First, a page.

The chatty piece I penned in my Notebook last week – about the World Economic Forum postponing this year’s Middle East and North Africa meeting over security fears – got quite an airing in the Twittersphere and elsewhere.
So I think it’s worth a rather more serious and considered explanation of why the WEF has decided not to bring the Mena event to Egypt’s Sharm El Sheikh resort this year and, moreover, why it’s important that the WEF does not turn its back on the region.
A brief recap: the WEF, rightly famous for its annual Davos meeting of the world’s business, political and intellectual leaders, has for a long time held a Middle East version of that event, usually (although there have been exceptions) alternating between Sharm and the Dead Sea Resort in Jordan.
This year the event has effectively been cancelled in light of the terrorist attack on the Russian airliner that killed 224 people in the Sinai Peninsula last October. Mention of the Sharm Mena gathering has been removed from the WEF website, and no alternative yet proposed.
I bumped into Klaus Schwab at the World Government Summit in Dubai this week and we had a brief chat about it. After he paid The National some generous compliments he looked me pointedly in the eye and said: “Let me ask you this: how would you react if you had the lives of 120 people as your responsibility?”
He meant that he had to consider the safety and security of the WEF delegation that would have gone to Sharm, and it was a valid point, appropriately made. As founder and chairman of WEF, a top priority has to be the well-being of his own people.
I’m not sure that’s how the Egyptians would see it, however. I explained Mr Schwab’s concern to an adviser to the country’s tourist authority, also at the Dubai Summit, who responded dismissively. The Egyptian government had conducted a full investigation into procedures at Sharm, with the help of a top international security firm. Lapses had been identified and corrected. “Lightning rarely strikes the same place twice,” he said.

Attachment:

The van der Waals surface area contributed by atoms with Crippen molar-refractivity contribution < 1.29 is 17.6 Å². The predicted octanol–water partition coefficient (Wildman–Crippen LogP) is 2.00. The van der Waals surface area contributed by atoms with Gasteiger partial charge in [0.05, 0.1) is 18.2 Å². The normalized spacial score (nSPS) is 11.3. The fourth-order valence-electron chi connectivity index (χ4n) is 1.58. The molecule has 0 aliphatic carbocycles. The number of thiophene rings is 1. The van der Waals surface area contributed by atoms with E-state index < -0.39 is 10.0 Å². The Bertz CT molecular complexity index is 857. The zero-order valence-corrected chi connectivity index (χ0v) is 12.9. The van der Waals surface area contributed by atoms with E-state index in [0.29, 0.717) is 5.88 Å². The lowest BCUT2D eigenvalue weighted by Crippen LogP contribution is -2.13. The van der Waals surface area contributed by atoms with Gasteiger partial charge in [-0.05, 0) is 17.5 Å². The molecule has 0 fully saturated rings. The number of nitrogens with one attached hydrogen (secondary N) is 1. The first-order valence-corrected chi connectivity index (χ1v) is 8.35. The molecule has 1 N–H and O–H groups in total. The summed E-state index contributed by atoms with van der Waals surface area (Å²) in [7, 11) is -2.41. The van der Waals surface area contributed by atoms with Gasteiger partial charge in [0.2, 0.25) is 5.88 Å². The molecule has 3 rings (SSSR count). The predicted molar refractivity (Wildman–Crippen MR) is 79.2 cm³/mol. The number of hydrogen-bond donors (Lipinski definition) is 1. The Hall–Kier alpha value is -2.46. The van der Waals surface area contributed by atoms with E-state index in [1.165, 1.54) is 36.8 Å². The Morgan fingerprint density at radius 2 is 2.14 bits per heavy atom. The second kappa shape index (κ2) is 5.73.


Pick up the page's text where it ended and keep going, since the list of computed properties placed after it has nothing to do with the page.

The Egyptians were, I’m told, even more furious about it than I previously thought. They virtually pulled out of Davos in protest, and effectively vetoed the possible alternative venue in Jordan.
It’s easy to see why they were so upset. The country is trying to re-establish normality in the face of a vicious insurgency that has crippled its vital tourism industry. The WEF’s vote of no confidence was a big setback to that effort, and to its equally important efforts to attract foreign investment from a hesitant world.
Also at the summit was Miroslav Dusek, director of the Mena region for WEF. He was reluctant to talk about the Sharm issue, but did tell me of the WEF’s concern that it should be perceived as “turning its back” on the region.
Egyptian sensibilities and FDI aside, this is the other reason why the decision over Sharm is significant, and regrettable.
Some people dismiss WEF, and Davos in particular, as just an inconsequential talking shop where nothing is ever achieved. I don’t go along with that. It is always good to talk, and always, always better to jaw-jaw than to war-war, as they say. Dialogue and empathy are what the WEF symbolises, and nowhere are they in such urgent demand as in the Mena region today.
The WEF Mena gathering was about the only international arena where the region as a whole came together, and where regional rivals had the opportunity to discuss the issues that divide them. To abandon it because of an isolated act of terrorism was to send out all the wrong signals to the region, and to its enemies.
There is some good news, however. In our meeting by the Madinat canal, Mr Schwab was adamant that WEF was in the region to stay, that no unilateral withdrawal was planned.
Why, only recently he had visited Saudi Arabia and talked to the most senior people in the kingdom about staging a big WEF event there. Mr Dusek confirmed that was one possibility, and that two WEF events would be staged in the Middle East this year.
If that happens, it goes some way to making up for the Sharm snub. Now they will just have to win over the Egyptians.
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